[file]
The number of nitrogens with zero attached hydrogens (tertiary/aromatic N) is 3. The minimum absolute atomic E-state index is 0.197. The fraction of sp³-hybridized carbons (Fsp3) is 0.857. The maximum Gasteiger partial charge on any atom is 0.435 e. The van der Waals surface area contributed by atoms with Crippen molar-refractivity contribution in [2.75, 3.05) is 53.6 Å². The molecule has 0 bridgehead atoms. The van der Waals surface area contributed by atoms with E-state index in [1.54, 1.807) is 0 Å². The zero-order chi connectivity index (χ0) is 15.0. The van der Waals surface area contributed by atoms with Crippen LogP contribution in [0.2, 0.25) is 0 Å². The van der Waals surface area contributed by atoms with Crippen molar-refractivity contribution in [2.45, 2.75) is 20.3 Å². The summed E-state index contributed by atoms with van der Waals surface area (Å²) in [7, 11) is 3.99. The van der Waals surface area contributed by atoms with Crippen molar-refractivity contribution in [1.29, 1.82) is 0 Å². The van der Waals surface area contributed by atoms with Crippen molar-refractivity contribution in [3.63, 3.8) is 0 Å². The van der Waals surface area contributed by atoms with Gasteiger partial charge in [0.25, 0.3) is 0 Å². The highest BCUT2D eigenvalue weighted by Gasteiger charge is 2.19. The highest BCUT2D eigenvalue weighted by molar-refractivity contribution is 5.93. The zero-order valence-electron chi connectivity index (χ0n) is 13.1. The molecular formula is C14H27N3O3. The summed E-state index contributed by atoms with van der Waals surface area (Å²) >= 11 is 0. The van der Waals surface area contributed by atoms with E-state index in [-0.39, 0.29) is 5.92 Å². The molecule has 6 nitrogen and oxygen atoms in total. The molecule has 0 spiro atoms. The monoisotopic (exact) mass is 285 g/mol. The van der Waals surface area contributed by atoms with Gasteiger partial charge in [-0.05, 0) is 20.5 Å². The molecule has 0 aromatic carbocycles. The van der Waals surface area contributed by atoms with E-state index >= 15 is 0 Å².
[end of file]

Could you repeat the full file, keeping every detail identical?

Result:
The number of nitrogens with zero attached hydrogens (tertiary/aromatic N) is 3. The minimum absolute atomic E-state index is 0.197. The fraction of sp³-hybridized carbons (Fsp3) is 0.857. The maximum Gasteiger partial charge on any atom is 0.435 e. The van der Waals surface area contributed by atoms with Crippen molar-refractivity contribution in [2.75, 3.05) is 53.6 Å². The molecule has 0 bridgehead atoms. The van der Waals surface area contributed by atoms with E-state index in [1.54, 1.807) is 0 Å². The zero-order chi connectivity index (χ0) is 15.0. The van der Waals surface area contributed by atoms with Crippen LogP contribution in [0.2, 0.25) is 0 Å². The van der Waals surface area contributed by atoms with Crippen molar-refractivity contribution in [2.45, 2.75) is 20.3 Å². The summed E-state index contributed by atoms with van der Waals surface area (Å²) in [7, 11) is 3.99. The van der Waals surface area contributed by atoms with Crippen molar-refractivity contribution in [1.29, 1.82) is 0 Å². The van der Waals surface area contributed by atoms with Crippen molar-refractivity contribution in [3.63, 3.8) is 0 Å². The van der Waals surface area contributed by atoms with Gasteiger partial charge in [0.25, 0.3) is 0 Å². The highest BCUT2D eigenvalue weighted by Gasteiger charge is 2.19. The highest BCUT2D eigenvalue weighted by molar-refractivity contribution is 5.93. The zero-order valence-electron chi connectivity index (χ0n) is 13.1. The molecular formula is C14H27N3O3. The summed E-state index contributed by atoms with van der Waals surface area (Å²) >= 11 is 0. The van der Waals surface area contributed by atoms with E-state index in [-0.39, 0.29) is 5.92 Å². The molecule has 6 nitrogen and oxygen atoms in total. The molecule has 0 spiro atoms. The monoisotopic (exact) mass is 285 g/mol. The van der Waals surface area contributed by atoms with Gasteiger partial charge in [-0.05, 0) is 20.5 Å². The molecule has 0 aromatic carbocycles. The van der Waals surface area contributed by atoms with E-state index >= 15 is 0 Å².